Bloomberg — Peru is expected to extend its steepest-ever phase of interest rate hikes Thursday, as above-target inflation is aggravated by mass unrest and road blockades.
The central bank will lift its policy rate 0.25 percentage point to 7.75%, according to 10 of 11 analysts surveyed by Bloomberg, while one forecasts no change.
A hike would be the 18th consecutive increase since the bank started tightening policy as the economy rebounded from the pandemic in 2021. The decision is scheduled for 6 p.m. local time.
Central bank chief Julio Velarde is trying to curb Peru’s worst inflation spike since the 1990s. But his task is being complicated by mass anti-government protests that have blocked key highways and left at least 40 dead.
Demonstrators are demanding President Dina Boluarte’s resignation, new elections and the release of former President Pedro Castillo from police custody. Boluarte took office last month when Castillo was impeached after attempting to dissolve congress.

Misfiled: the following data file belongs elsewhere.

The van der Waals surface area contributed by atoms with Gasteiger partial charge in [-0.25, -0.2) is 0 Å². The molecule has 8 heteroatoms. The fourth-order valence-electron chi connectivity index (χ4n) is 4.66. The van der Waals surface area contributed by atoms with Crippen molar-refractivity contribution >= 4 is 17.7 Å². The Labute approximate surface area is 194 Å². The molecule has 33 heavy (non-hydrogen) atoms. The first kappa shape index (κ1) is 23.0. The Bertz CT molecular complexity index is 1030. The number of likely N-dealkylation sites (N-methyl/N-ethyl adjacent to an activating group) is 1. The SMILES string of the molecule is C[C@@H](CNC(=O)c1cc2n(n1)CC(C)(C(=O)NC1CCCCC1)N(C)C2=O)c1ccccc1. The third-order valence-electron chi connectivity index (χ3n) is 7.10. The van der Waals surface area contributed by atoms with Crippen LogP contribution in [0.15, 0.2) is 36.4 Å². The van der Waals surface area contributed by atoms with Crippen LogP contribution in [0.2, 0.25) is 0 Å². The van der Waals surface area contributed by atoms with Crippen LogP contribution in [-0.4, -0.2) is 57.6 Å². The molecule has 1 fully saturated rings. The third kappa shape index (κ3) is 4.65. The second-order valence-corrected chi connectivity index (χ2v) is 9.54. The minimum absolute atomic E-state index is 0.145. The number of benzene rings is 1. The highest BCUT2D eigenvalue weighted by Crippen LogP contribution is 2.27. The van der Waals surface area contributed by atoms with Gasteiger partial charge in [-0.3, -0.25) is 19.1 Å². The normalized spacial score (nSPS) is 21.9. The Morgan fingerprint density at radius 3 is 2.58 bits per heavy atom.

“Protests have caused disruptions, road blockades, that may affect prices, food most likely,” said Felipe Hernandez, Latin America economist at Bloomberg Economics. “The impact from blockades is transitory, but the problem for the central bank is that at current levels, well above target, they can’t ignore transitory shocks.”
The bank is likely to leave the door open for further rate increases, Hernandez added. Brazil and Chile have already halted their monetary tightening phase as inflationary pressures ease, while Peru, Colombia and Mexico are continuing to raise borrowing costs.
Some 60 roads, especially in Peru’s copper-rich south, were blocked as of Wednesday according to the nation’s highway authority, disrupting food supplies to markets in coastal cities and copper transportation to ports.
Congress confirmed Boluarte’s cabinet on Tuesday night, potentially reducing the instability.
Peru’s economy will grow 2.3% this year, according to analysts surveyed by Bloomberg, down from an estimated 2.8% in 2022.
Annual inflation was little changed at 8.46% in December, surprising analysts who had expected it to cool. Consumer prices rises have slowed slightly from a 25-year high in June, but remain more than four times the 2% midpoint of the central bank’s target range.
--With assistance from Rafael Gayol
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